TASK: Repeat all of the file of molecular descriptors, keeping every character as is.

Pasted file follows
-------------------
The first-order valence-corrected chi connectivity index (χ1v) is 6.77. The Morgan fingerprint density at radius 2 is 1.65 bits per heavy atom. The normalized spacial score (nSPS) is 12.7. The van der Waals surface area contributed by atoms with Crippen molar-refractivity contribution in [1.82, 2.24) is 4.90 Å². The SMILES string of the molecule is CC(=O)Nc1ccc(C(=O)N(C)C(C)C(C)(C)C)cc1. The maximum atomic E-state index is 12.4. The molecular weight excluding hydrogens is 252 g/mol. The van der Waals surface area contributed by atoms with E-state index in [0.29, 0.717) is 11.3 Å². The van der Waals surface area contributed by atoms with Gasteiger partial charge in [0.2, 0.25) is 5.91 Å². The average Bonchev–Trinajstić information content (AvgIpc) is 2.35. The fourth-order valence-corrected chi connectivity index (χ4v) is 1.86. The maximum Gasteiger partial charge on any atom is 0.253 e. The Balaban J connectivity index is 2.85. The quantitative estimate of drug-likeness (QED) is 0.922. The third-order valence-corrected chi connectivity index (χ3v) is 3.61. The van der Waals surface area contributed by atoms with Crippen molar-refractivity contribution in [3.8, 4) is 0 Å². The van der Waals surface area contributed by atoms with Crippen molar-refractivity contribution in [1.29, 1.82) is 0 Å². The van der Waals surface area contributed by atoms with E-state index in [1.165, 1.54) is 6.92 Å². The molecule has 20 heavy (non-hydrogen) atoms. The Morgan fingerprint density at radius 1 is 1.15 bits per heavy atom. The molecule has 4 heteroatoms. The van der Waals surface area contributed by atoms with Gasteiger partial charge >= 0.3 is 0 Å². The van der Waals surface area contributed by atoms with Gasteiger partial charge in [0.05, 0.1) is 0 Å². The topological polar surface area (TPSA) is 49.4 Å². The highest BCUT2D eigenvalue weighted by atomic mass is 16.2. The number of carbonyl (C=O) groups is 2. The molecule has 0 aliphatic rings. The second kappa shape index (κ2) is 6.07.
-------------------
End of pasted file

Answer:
The first-order valence-corrected chi connectivity index (χ1v) is 6.77. The Morgan fingerprint density at radius 2 is 1.65 bits per heavy atom. The normalized spacial score (nSPS) is 12.7. The van der Waals surface area contributed by atoms with Crippen molar-refractivity contribution in [1.82, 2.24) is 4.90 Å². The SMILES string of the molecule is CC(=O)Nc1ccc(C(=O)N(C)C(C)C(C)(C)C)cc1. The maximum atomic E-state index is 12.4. The molecular weight excluding hydrogens is 252 g/mol. The van der Waals surface area contributed by atoms with E-state index in [0.29, 0.717) is 11.3 Å². The van der Waals surface area contributed by atoms with Gasteiger partial charge in [0.2, 0.25) is 5.91 Å². The average Bonchev–Trinajstić information content (AvgIpc) is 2.35. The fourth-order valence-corrected chi connectivity index (χ4v) is 1.86. The maximum Gasteiger partial charge on any atom is 0.253 e. The Balaban J connectivity index is 2.85. The quantitative estimate of drug-likeness (QED) is 0.922. The third-order valence-corrected chi connectivity index (χ3v) is 3.61. The van der Waals surface area contributed by atoms with Crippen molar-refractivity contribution in [3.8, 4) is 0 Å². The van der Waals surface area contributed by atoms with Crippen molar-refractivity contribution in [1.29, 1.82) is 0 Å². The van der Waals surface area contributed by atoms with E-state index in [1.165, 1.54) is 6.92 Å². The molecule has 20 heavy (non-hydrogen) atoms. The Morgan fingerprint density at radius 1 is 1.15 bits per heavy atom. The molecule has 4 heteroatoms. The van der Waals surface area contributed by atoms with Gasteiger partial charge >= 0.3 is 0 Å². The van der Waals surface area contributed by atoms with Gasteiger partial charge in [0.05, 0.1) is 0 Å². The topological polar surface area (TPSA) is 49.4 Å². The highest BCUT2D eigenvalue weighted by atomic mass is 16.2. The number of carbonyl (C=O) groups is 2. The molecule has 0 aliphatic rings. The second kappa shape index (κ2) is 6.07.